The Quality Butcher: “You can’t get more local than that!”
Great local produce is attractive not only to the nearby community but to visitors far and wide. When traveling, many people make a regular diversion to Rob Rattray’s quality butchers shop in Chalybeate Street, Aberystwyth. “We get quite a few people who call in as they are travelling from north to south and vice versa,” says Rob. “‘Local’, ‘traceability’, ‘sourcing’ are all very big words in all food retail now. We’ve just had an order from local Michelin Star Restaurant with Rooms, Ynyshir Hall, for two of our lambs. They came from a farm one mile out of town – you can’t get more local than that!” effuses Rob, who also owns the 100-acre Ffos y Fuwch farm nearby that supplies the shop where his wife, Sheila and son and daughter Steffan and Elin share the work. His lambs take ten days to go from field to shop and that includes a week or more of hanging in his fridge. “This is a traditional family butchers. We offer quality cuts from lambs reared on the windy, west Wales hills where the grass is steeped in the fresh sea air.”
The Salt Marsh Farmer: “Customers enjoy the story of the food”.
The North Gower coast is officially part of an “area of outstanding natural beauty” and nowhere reflects that award better than the tidal plain near Llanrhidian, an
estuary environment where the sea sweeps over the peripheral grassland twice a day for ten days a month. These 4,000 acres host 1500 ewes, the flock that provides Gower Salt Marsh Lamb. ”It’s a very limited, exclusive market simply because we cannot put more animals on the space that we have to work with here,” explains owner Rowland Pritchard. “The grass the lambs eat includes samphire, sorrel and sea thrift and I can’t describe the special taste of the meat, you simply have to try it. It’s not just the sea and sea salt, although, of course, that plays a large part in developing the overall taste”. Gower Salt Marsh Lamb is a marketing co-op shared with neighbouring farmer Colin Williams. “We feel that it is part of a very special thing; a product of the land, sea and grassland that is created here.”
“We sell to customers who are looking for quality, heritage and traceability, as well as great taste. They enjoy the story of the food that they are eating,” continues Rowland.
The Lowland farmer: “A 300-year heritage.”
Few farmers can be as passionate or boast such a long line of farming heritage as award winners John and Fiona Davies, who farm at Ystradowen near Cowbridge, in the Vale of Glamorgan. They have set up and established their now well-known micro-brand GlamLamb. John’s family have farmed in south Wales since 1715; John’s father and mother moved to lowland Wern Fawr Farm in the early seventies with John farming in his own right since the eighties. “In the lowland climate, we can lamb in January/ February onwards,” says John. “On this land, the ewes milk like cows! We have endless milk which they guzzle and then they nibble our rich farm pastures – they grow naturally, laying down rich marbling fat which gives the lamb taste and tenderness.”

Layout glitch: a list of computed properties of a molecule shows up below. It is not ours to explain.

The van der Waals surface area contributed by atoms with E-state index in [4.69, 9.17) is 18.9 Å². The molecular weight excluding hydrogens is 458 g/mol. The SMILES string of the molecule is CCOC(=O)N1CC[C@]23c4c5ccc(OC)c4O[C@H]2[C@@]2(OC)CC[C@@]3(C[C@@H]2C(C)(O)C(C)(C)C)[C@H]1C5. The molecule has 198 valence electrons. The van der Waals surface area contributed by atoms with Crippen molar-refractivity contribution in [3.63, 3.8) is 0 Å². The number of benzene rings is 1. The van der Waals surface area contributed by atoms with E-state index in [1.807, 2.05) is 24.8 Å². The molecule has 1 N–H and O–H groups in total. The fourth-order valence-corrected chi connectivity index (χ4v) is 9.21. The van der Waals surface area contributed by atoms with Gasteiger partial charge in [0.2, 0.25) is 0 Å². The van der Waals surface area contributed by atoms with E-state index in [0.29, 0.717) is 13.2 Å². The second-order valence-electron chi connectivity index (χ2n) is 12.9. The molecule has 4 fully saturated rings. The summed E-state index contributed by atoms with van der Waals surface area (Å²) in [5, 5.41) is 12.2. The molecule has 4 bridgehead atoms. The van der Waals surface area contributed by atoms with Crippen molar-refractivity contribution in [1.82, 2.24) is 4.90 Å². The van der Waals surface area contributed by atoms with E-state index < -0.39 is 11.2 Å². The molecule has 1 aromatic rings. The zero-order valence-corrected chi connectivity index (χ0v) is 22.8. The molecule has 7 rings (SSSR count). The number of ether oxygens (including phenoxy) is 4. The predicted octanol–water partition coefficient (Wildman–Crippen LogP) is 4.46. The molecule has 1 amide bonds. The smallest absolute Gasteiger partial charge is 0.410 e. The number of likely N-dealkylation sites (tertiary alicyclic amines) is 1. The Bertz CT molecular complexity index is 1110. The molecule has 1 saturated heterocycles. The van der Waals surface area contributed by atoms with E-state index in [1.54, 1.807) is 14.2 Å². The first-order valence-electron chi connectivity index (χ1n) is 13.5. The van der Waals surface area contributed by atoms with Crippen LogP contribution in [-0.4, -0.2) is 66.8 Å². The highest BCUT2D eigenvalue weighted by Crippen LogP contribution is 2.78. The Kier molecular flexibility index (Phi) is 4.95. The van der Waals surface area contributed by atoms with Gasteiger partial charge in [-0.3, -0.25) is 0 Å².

Like many Welsh farmers, John is always looking to improve the genetics of his flock to cater for more efficient production and modern consumer tastes. “We run a closed flock; all ewes are born on our farm only. We buy in rams which we source from the best genetics in the country. This breeding policy gives us quality, healthy replacement ewe lambs for the flock and also provides full traceability of our lamb as all GlamLamb has been born and reared solely at Wern Fawr Farm.” John took a diploma in marketing and he and Fiona came up with their brand. “We work food fairs and successfully retail through our website glamlamb.co.uk. We’ve won six Great Taste Awards from the Guild of Fine Food.” So, that world-beating taste? Our experts tell us that there is nowhere else in the world that produces grass from age old soil that’s better, lusher, more nutritious – and certainly as well watered as Welsh grass. This verdant “vino” is a Grand Cru Classe among other vins de water table.
And, of course, there’s the ever-honed, consumer- friendly genetics that continually enhances and improves each farm’s staple flocks of ewes. However, it’s the farmers that produce it that are a truly rare breed. Their husbandry, dedication, determination and resilience has brought a taste from a far off time into the modern age. If special protective measures are good enough for the lesser horseshoe bat, then perhaps there should be similar sanctity for another what could be endangered species – Wales’ lamb producing farmers.